Mini weather station with Attiny85




In a recent instructable Indigod0g described a mini weather station that works pretty well, using two Arduinos. Maybe not everyone wants to sacrifice 2 Arduinos to get humidity and temperature readings and I commented that it should be possible to do a similar function with two Attiny85’s. I guess talk is easy, so I better put my money where my mouth is.

In fact, if I combine two earlier instructables I wrote:

2-Wire LCD interface for Arduino or Attiny
and
Receiving and sending data between Attiny85 (Arduino IDE 1.06)
then most of the work is already done. Only need to adapt the software a bit.

Mini weather station with Attiny85




I chose for a two wire lcd solution with a shift register, rather than an I2C LCD because on the Attiny the shift register is easier to implement than the I2C bus. However… if you for instance want to read a BMP180 or BMP085 pressure sensor, you need I2C for that anyway so you might as well use an I2C LCD then too. TinyWireM is a good library for I2C on an Attiny (but it requires extra space).

BOM
The transmitter:
DHT11
Attiny85
10 k resistor
433MHz transmitter module

The receiver
Attiny85
10k resistor
433 MHz receiver module

The display
74LS164 shift register
1N14148 diode
2x1k resistor
1x1k variable resistor
an LCD display 2×16

Step 1: Mini weather station with Attiny85: the transmitter

The transmitter is a very basic configuration of the Attiny85 with a pull up resistor on the reset line.
A transmitter module is attached to digital pin ‘0’ and the DHT11 data pin attaches to digital pin 4.
Attach a wire of 17.2 cm as antenna.
The software is as follows:

//will work on Attiny85/45<br>//RF433=D0 pin 5
//DHT11=D4 pin 3

// libraries
#include <dht11.h>
#include <Manchester.h>
dht11 DHT11;
#define DHT11PIN 4
#define TX_PIN 0  //pin where your transmitter is connected
//variables
float h=0;
float t=0;
int transmit_t = 0;
int transmit_h = 0;
int transmit_data = 0;


void setup() 
{
  pinMode(1, INPUT);
  man.setupTransmit(TX_PIN, MAN_1200);
}

void loop() {
 int chk = DHT11.read(DHT11PIN);
 h=DHT11.humidity;
 t=DHT11.temperature;
// I know, I am using 3 integer variables here
// where I could be using 1
// but that is just so it is easier to follow
 transmit_h=100* (int) h;
 transmit_t=(int) t;
 transmit_data=transmit_h+transmit_t;
  man.transmit(transmit_data);
  delay(500);
}

The software uses Manchester code to send the data.
It reads the DHT11 and stores the temperature and humidity in 2 separate floats. As the Manchester code doesnt send floats, but an integer, I have several options:
1- split the floats into two integers each and send those
2- send each float as an integer
3- send the two floats as one integer

READ  ESP8266 Weather Station with Arduino – #1 Hardware

With option 1 I need to combine the integers into floats again in the receiver and I have to identify which integer is what, making the code long winded
With option 2 I still need to identify which integer is for humidity and which for temperature. I cannot go by sequence alone in case one integer is lost in transmission, so I would need to send an identifier attached to the integer.
With option 3, I can send just one integer. Obviously this makes the readings a bit less accurate – within 1 degree- and one cannot send below zero temperatures, but it is just a simple code and there are ways around that. For now it is just about the principle.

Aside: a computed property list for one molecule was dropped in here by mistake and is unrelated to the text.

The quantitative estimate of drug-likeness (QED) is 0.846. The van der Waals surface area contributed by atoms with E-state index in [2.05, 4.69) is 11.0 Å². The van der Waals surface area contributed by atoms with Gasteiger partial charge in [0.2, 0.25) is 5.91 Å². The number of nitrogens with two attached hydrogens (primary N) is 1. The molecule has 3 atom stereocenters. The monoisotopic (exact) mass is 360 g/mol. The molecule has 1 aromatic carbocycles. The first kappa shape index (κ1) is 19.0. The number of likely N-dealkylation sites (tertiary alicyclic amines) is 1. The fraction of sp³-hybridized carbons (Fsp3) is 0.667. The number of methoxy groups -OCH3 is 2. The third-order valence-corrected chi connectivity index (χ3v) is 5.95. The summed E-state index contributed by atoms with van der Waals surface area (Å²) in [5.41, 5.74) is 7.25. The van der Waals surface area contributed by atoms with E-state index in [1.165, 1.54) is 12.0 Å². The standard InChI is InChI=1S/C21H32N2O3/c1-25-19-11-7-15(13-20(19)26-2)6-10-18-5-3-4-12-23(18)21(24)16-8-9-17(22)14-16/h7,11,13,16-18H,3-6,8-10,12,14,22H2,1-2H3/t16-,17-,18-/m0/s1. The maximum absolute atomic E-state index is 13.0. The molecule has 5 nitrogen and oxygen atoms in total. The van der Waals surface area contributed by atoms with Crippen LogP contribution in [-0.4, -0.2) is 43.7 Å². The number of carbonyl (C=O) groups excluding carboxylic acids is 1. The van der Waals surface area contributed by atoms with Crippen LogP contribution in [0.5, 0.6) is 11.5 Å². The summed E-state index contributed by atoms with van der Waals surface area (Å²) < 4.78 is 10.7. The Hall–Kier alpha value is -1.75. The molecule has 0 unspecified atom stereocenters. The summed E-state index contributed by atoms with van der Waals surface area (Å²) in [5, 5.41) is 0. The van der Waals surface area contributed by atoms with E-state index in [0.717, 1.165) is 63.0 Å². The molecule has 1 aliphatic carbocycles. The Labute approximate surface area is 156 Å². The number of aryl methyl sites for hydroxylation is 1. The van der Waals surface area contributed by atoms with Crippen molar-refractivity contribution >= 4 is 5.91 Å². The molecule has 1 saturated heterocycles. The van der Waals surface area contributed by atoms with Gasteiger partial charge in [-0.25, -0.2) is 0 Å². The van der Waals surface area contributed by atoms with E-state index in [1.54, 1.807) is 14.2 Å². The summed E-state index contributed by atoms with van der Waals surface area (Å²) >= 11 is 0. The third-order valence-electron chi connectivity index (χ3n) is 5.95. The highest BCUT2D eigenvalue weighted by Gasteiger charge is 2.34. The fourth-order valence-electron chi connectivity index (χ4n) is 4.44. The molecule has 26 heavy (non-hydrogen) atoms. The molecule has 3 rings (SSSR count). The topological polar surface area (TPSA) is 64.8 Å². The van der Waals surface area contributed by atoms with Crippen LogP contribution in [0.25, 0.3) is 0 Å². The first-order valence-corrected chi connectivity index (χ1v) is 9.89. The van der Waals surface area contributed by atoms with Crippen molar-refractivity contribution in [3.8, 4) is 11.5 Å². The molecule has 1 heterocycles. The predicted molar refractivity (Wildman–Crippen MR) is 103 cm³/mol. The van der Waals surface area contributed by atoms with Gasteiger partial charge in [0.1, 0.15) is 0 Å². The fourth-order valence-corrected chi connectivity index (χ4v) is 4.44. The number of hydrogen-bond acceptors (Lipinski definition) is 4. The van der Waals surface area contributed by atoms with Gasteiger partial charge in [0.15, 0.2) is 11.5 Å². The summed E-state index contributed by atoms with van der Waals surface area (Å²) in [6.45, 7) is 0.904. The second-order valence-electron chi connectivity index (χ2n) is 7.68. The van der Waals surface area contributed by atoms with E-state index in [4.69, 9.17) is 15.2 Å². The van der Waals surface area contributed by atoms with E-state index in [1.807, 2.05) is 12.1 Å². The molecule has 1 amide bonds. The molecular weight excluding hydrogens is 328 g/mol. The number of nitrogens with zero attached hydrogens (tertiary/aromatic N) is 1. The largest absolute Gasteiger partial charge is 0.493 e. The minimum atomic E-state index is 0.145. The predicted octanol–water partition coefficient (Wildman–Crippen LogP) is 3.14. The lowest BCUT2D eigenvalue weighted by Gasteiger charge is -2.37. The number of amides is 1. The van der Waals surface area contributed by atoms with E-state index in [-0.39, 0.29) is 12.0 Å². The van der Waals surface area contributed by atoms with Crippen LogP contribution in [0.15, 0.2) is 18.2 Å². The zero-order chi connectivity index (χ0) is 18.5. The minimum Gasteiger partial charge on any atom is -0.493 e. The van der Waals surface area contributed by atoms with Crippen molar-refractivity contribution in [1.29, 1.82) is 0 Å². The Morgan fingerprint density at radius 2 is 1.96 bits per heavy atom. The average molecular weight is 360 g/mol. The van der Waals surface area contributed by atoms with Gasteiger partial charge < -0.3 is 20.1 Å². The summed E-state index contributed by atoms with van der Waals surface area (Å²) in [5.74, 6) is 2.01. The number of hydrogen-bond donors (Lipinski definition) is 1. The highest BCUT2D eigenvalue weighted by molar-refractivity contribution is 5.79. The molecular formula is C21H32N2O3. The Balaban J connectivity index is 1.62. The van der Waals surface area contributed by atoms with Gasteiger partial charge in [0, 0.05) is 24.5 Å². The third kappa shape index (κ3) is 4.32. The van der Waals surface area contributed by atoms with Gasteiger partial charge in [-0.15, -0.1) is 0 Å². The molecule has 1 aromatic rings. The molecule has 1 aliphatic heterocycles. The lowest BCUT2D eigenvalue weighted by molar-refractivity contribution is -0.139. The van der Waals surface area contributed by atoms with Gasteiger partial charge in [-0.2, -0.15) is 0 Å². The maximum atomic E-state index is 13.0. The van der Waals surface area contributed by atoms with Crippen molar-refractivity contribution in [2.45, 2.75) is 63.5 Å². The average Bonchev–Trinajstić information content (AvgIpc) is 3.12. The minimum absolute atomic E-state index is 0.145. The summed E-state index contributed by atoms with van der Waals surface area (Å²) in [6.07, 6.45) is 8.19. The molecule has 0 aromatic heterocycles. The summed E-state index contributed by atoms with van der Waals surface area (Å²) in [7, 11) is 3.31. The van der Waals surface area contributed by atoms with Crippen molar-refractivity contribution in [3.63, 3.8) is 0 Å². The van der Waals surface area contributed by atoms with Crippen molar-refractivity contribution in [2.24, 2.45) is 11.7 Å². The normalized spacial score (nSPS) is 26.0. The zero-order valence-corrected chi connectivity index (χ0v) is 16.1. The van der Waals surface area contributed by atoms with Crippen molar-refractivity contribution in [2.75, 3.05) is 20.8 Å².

So what I do is I turn the floats into integers and I multiply the humidity with 100. Then I add the temperature to the multiplied humidity.
Given the fact that the humidity will never be 100% the max number I will get is 9900. Given the fact that the temperature will also not be above 100 degrees, the max number will be 99, therefore the highest number i will send is 9999 and that is easy to separate at the receiver side.

Ofcourse my calculation in which i use 3 integers is overkill as it could easily be done with 1 variable. I just wanted to make the code easier to follow.

the code now compiles as:

Binary sketch size: 2,836 bytes (of a 8,192 byte maximum)
so that fits in an Attiny 45 or 85

Step 2: Mini weather station with Attiny85: the receiver

Again the Attiny85 is used in a basic configuration with the Reset pin pulled high with a 10 k resistor. The Receiver module is attached to digital pin 1 (pin 6 on the chip). The LCD is attached to digital pins 0 and two.
Attach a wire of 17.2 cm as antenna.
The code is as follows:

#include <Manchester.h>
#include <LiquidCrystal_SR.h>
LiquidCrystal_SR lcd(0,2,TWO_WIRE);
#define RX_PIN 1 //= physical pin 6

void setup() {
  lcd.begin(16,2);
  lcd.home();
  man.setupReceive(RX_PIN, MAN_1200);
  man.beginReceive();
}

void loop() {
  if (man.receiveComplete()) {
    uint16_t m = man.getMessage();
    man.beginReceive(); 
    lcd.print("Humid: ");
    lcd.print(m/100);
    lcd.setCursor(0,1);
    lcd.print("Temp ");
    lcd.print(m%100);
   }
}

The code is fairly simple: the transmitted integer is received and stored in variable ‘m’.
It is divided by 100 to give the humidity and the modulo of 100 gives the temperature.
So suppose the integer received was 3325
3325/100=33
3325 % 100=25
This code compiles as 3380 bytes and therefore can only be used with an attiny85, not with a 45

READ  Diyouware TwinTeeth: The PCB mini-factory

 

For more detail: Mini weather station with Attiny85




This Post / Project can also be found using search terms:

  • arduino attiny
  • attiny85
  • attiny85 weather station
  • dht11 attiny85 project pdf

Leave a Comment

*
= 5 + 7

(Spamcheck Enabled)

Read previous post:
8 LED Chaser with 74HC595 8 Bit Shift Register using arduino

Have you wanted to make a sweet Cylon/Knight Rider (Larson) Scanner effect? But you don’t want to use up all...

Close
Scroll to top